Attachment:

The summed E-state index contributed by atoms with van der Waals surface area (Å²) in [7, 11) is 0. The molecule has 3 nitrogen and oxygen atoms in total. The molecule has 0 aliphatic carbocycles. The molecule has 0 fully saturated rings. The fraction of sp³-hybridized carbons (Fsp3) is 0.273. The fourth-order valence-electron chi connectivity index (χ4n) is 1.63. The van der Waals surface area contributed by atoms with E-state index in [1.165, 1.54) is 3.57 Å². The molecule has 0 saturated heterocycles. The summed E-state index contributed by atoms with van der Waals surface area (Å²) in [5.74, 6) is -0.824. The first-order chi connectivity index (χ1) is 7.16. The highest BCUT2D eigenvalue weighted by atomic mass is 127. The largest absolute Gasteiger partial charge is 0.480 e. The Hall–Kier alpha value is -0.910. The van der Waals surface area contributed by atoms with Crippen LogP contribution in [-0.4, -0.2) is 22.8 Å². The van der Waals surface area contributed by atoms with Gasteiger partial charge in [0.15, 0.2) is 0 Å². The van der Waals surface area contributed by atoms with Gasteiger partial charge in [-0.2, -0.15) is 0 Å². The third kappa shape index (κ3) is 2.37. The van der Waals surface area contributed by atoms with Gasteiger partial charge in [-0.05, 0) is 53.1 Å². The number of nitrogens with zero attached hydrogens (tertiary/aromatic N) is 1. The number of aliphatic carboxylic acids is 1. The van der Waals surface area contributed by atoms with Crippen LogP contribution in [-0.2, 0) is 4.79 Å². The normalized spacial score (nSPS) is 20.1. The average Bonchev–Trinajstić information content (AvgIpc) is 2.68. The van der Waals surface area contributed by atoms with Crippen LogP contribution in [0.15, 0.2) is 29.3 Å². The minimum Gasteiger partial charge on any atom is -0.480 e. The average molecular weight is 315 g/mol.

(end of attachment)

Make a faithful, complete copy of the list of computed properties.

The summed E-state index contributed by atoms with van der Waals surface area (Å²) in [7, 11) is 0. The molecule has 3 nitrogen and oxygen atoms in total. The molecule has 0 aliphatic carbocycles. The molecule has 0 fully saturated rings. The fraction of sp³-hybridized carbons (Fsp3) is 0.273. The fourth-order valence-electron chi connectivity index (χ4n) is 1.63. The van der Waals surface area contributed by atoms with E-state index in [1.165, 1.54) is 3.57 Å². The molecule has 0 saturated heterocycles. The summed E-state index contributed by atoms with van der Waals surface area (Å²) in [5.74, 6) is -0.824. The first-order chi connectivity index (χ1) is 7.16. The highest BCUT2D eigenvalue weighted by atomic mass is 127. The largest absolute Gasteiger partial charge is 0.480 e. The Hall–Kier alpha value is -0.910. The van der Waals surface area contributed by atoms with Crippen LogP contribution in [-0.4, -0.2) is 22.8 Å². The van der Waals surface area contributed by atoms with Gasteiger partial charge in [0.15, 0.2) is 0 Å². The van der Waals surface area contributed by atoms with Gasteiger partial charge in [-0.2, -0.15) is 0 Å². The third kappa shape index (κ3) is 2.37. The van der Waals surface area contributed by atoms with Gasteiger partial charge in [-0.05, 0) is 53.1 Å². The number of nitrogens with zero attached hydrogens (tertiary/aromatic N) is 1. The number of aliphatic carboxylic acids is 1. The van der Waals surface area contributed by atoms with Crippen LogP contribution in [-0.2, 0) is 4.79 Å². The normalized spacial score (nSPS) is 20.1. The average Bonchev–Trinajstić information content (AvgIpc) is 2.68. The van der Waals surface area contributed by atoms with Crippen LogP contribution in [0.15, 0.2) is 29.3 Å². The minimum Gasteiger partial charge on any atom is -0.480 e. The average molecular weight is 315 g/mol.